“It’s college.” Why, yes, we are college students. And because of this, we often do whatever we feel necessary to ensure the best four years of our lives. For college students, expressing independence is a big part of university life, and some choose to get “tatted up” to fully express themselves.
With its college town vibe, Columbia allows local tattoo artists to witness many young people eager to make a permanent statement on their skin. Living Canvas tattoo artist Roxane Jeffries says she enjoys working in Columbia because it’s a good environment for imaginative people. “We’ve got a good, creative pulse that runs through here,” Jeffries says. “Younger people are really thirsty to express themselves and are really vivacious. It gives the city a lively feel.”
Just as with clothing or jewelry, Jeffries says trends in tattoos can reflect what celebrities are doing. However, tattoos are mainly individual and comprised of unique designs. “Everyone’s expressing his or her own individuality,” she says. “That’s one of the coolest parts. And so many more things are being done now. There are tattoos that look like oil paintings. It’s a world of difference.”
Freshman Dana Fulton got a cartilage piercing on her 18th birthday as a present to herself to celebrate her entrance into adulthood. “I was expressing independence because I could sign the dotted line without my mother standing beside me,” she says.
The dynamics of the tattoo industry as a whole have also undergone a change. Female tattoo artists used to have more difficulty obtaining apprenticeships with practicing artists, which are necessary to learn about the industry. However, Living Canvas manager and tattoo artist Adya Crawford says females are now more accepted in the business. “When I first started tattooing, it was outside of Ft. Leonard Wood, so there was even more of a male-dominated society with the military,” Crawford says. “I had people come in and ask me, ‘Oh, are you the accountant? Or you just draw the designs and the men tattoo them?’ It’s gotten a lot better.”
Along with the increase in the number of female tattoo artists, there has also been a rise in TV reality shows about tattoos. Thanks to programs such as LA Ink and Miami Ink, viewers can get as close to the action of tattooing as they can to the inside of The Real World mansion or Grey’s Anatomy‘s Dr. McDreamy.
“[Now], people are more willing to bring in questions to ask, and they can see what a tattoo shop is really like,” Jeffries says. “You walk in the doors and realize that tattoo shops aren’t seedy little holes in the wall.”
Iron Tiger Tattoo (formerly Hollywood Rebels) owner Gabe Garcia says that in the last six years, he’s mostly noticed people in younger generations getting tattoos. But Garcia says that the issue with tattooing is not age – the problem is quantity over quality.
“A lot of people are not good at doing tattoos and are tattooing out of their home,” Garcia says. “Quantity over quality will hurt the industry, and [it’s challenging] educating the general population about what a good tattoo looks like.”
Over time, tattoos and piercings have become more universal. While getting a nose piercing was considered adventurous and daring just a few years ago, Jeffries says that about half of nurses in hospitals have these piercings and don’t have to take them out for work. Crawford has also noticed a more widespread distribution of those who get tattoos.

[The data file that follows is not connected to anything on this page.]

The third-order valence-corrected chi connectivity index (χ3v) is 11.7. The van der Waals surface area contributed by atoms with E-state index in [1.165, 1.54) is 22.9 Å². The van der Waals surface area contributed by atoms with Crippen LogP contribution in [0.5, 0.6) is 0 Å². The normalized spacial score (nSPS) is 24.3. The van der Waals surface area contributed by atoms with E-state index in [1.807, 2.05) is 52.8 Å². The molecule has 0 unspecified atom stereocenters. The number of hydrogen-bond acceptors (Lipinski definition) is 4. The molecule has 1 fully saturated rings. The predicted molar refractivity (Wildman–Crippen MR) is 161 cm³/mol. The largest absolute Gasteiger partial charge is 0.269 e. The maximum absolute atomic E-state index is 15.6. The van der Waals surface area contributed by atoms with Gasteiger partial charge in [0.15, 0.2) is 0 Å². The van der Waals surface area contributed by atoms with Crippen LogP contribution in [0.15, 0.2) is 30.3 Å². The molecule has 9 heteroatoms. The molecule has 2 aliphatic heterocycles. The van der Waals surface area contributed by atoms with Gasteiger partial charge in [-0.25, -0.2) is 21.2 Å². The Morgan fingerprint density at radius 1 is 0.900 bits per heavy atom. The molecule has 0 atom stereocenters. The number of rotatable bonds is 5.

“Before, it was all about bikers and prisoners, and now people are seeing it’s not like that,” Crawford says. “Everyone has a tattoo nowadays, every profession, every age group.”
Sophomore Jessica Lips had the word “Truth” inked on the back of her neck when she turned 18 to emphasize the importance of truthfulness in her life. “The word ‘truth’ means a lot to me on a grander scale of things as well as just telling the truth,” Lips says. “I would rather have someone be bluntly honest with me than skate around the truth. I really like the quote ‘Speak the truth, life is dull without it.’ It represents the simplicity of life that could be reached if everyone was truthful and honest with every aspect of [his or her] life.”
While tattoos and piercings are common worldwide, Jeffries says that the trends in the design and location of the art vary by region. “Some of it is geographical,” she says. “We have a friend in Berlin who said that girls there all have septum piercings, where very few in the states have them.”
In Columbia, Garcia has noticed that people are more likely to be innovative with their tattoos and designs.
“A lot of times in the Midwest and even in other cities in Missouri, people pick standard, basic stuff off of the wall,” he says. “But Columbia is a nice place for tattooing in a lot of ways. People pick really creative stuff. But even if someone picks something standard, it’s rewarding when people leave pleased with something so permanent and happy about what they got.”
For sophomore Nicole Ackermann, the decision to get a tattoo was about transcending geographical boundaries to bring her closer to her best friend. “I was wanting one for a while, but I finally got one because my best friend and I went to separate schools,” Ackermann says. “We decided we would get tattoos in the same spot. It’s on my right hip, and it’s of two forget-me-nots. The reason I chose that was because one stands for not forgetting loved ones in my life, and the other is so I don’t forget myself either.”
The individual expression that comes with getting a tattoo is not only rewarding to the proud wearer of the ink, but also to the artists themselves.
“We get to do art all day,” Jeffries says. “We live and breathe art. We love what we do, and that’s the dream, right?”